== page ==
- What happens after treatment for breast cancer?
- Lymphedema after breast cancer treatment
- Emotional aspects of breast cancer
- Body image after breast cancer treatment
- Sexuality after breast cancer
- Pregnancy after breast cancer
- Post-menopausal hormone therapy after breast cancer
- Seeing a new doctor after breast cancer treatment
- Lifestyle changes after breast cancer treatment
- If treatment for breast cancer stops working
Pregnancy after breast cancer
Because many breast cancers are sensitive to estrogen, there has been concern that if a woman has been treated for breast cancer, high hormone levels during pregnancy might increase the chance of the cancer coming back (recurrence). Studies have shown, however, that pregnancy doesn’t increase the risk of recurrence after successful treatment of breast cancer. Still, many doctors advise breast cancer survivors not to become pregnant for at least 2 years after treatment. This would allow any early return of the cancer to be diagnosed, which in turn could affect a woman's decision to become pregnant. But this 2-year wait period is not based on strong scientific evidence, and earlier pregnancy may not be harmful. Still, chemotherapy and hormone therapy drugs can affect the fetus, so it isn’t safe to get pregnant until all treatment is complete.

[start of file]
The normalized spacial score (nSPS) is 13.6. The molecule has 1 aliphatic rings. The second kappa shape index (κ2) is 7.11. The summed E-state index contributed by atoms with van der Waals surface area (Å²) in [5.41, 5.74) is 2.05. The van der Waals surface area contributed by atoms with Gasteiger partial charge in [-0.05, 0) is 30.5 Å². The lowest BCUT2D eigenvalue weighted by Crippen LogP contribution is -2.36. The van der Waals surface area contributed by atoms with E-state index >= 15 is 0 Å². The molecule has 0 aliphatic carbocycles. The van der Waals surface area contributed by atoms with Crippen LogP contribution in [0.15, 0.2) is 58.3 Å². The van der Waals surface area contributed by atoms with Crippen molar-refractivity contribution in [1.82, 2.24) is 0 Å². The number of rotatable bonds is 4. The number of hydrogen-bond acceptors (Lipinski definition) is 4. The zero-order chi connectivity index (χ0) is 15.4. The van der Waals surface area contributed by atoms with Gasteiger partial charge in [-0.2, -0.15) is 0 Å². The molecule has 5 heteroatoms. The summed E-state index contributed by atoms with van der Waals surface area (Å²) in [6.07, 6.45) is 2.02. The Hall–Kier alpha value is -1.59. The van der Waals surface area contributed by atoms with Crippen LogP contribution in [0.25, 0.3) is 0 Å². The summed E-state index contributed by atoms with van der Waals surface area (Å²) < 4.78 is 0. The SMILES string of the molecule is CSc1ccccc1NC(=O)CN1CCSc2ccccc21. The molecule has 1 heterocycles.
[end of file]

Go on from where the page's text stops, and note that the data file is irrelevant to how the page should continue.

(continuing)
If you are considering having children after breast cancer treatment, be sure to discuss your risk of recurrence with your doctor. Counseling may also help you with the complex issues and uncertainties about motherhood and breast cancer survivorship.
Last Medical Review: 09/25/2014
Last Revised: 09/25/2014